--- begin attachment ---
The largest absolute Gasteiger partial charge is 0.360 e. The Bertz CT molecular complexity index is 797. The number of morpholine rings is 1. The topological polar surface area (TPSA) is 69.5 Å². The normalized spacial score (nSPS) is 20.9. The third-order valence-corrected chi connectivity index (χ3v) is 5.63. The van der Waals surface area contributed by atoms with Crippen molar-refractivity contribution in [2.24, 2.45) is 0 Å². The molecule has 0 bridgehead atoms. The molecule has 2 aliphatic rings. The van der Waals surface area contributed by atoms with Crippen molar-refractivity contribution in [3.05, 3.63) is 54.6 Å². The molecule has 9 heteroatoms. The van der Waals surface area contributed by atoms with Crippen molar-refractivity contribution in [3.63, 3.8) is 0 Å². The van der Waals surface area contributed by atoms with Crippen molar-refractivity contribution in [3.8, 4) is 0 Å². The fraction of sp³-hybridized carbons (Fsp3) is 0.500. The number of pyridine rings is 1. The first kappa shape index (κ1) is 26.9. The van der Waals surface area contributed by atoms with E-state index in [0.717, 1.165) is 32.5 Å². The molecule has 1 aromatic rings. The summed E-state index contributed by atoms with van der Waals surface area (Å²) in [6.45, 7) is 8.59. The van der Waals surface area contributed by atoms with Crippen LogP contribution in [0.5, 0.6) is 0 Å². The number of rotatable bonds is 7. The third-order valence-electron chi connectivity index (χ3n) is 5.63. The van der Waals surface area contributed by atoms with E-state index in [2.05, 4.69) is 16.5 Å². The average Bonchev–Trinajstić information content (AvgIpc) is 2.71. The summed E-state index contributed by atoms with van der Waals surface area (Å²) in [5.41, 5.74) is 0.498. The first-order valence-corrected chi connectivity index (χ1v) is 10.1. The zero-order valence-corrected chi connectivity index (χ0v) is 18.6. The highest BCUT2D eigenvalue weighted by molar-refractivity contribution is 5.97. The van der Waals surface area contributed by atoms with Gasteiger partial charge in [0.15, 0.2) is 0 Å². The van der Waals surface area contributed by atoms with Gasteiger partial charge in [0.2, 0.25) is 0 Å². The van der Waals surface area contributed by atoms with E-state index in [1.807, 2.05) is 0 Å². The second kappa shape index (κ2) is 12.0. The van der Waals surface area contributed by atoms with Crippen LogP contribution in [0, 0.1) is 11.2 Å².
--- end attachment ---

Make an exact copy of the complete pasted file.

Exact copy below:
The largest absolute Gasteiger partial charge is 0.360 e. The Bertz CT molecular complexity index is 797. The number of morpholine rings is 1. The topological polar surface area (TPSA) is 69.5 Å². The normalized spacial score (nSPS) is 20.9. The third-order valence-corrected chi connectivity index (χ3v) is 5.63. The van der Waals surface area contributed by atoms with Crippen molar-refractivity contribution in [2.24, 2.45) is 0 Å². The molecule has 0 bridgehead atoms. The molecule has 2 aliphatic rings. The van der Waals surface area contributed by atoms with Crippen molar-refractivity contribution in [3.05, 3.63) is 54.6 Å². The molecule has 9 heteroatoms. The van der Waals surface area contributed by atoms with Crippen molar-refractivity contribution in [3.63, 3.8) is 0 Å². The van der Waals surface area contributed by atoms with Crippen molar-refractivity contribution in [3.8, 4) is 0 Å². The fraction of sp³-hybridized carbons (Fsp3) is 0.500. The number of pyridine rings is 1. The first kappa shape index (κ1) is 26.9. The van der Waals surface area contributed by atoms with E-state index in [0.717, 1.165) is 32.5 Å². The molecule has 1 aromatic rings. The summed E-state index contributed by atoms with van der Waals surface area (Å²) in [6.45, 7) is 8.59. The van der Waals surface area contributed by atoms with Crippen LogP contribution in [0.5, 0.6) is 0 Å². The number of rotatable bonds is 7. The third-order valence-electron chi connectivity index (χ3n) is 5.63. The van der Waals surface area contributed by atoms with E-state index in [2.05, 4.69) is 16.5 Å². The average Bonchev–Trinajstić information content (AvgIpc) is 2.71. The summed E-state index contributed by atoms with van der Waals surface area (Å²) in [5.41, 5.74) is 0.498. The first-order valence-corrected chi connectivity index (χ1v) is 10.1. The zero-order valence-corrected chi connectivity index (χ0v) is 18.6. The highest BCUT2D eigenvalue weighted by molar-refractivity contribution is 5.97. The van der Waals surface area contributed by atoms with Gasteiger partial charge in [0.15, 0.2) is 0 Å². The van der Waals surface area contributed by atoms with Gasteiger partial charge in [0.2, 0.25) is 0 Å². The van der Waals surface area contributed by atoms with E-state index in [1.807, 2.05) is 0 Å². The second kappa shape index (κ2) is 12.0. The van der Waals surface area contributed by atoms with Crippen LogP contribution in [0, 0.1) is 11.2 Å².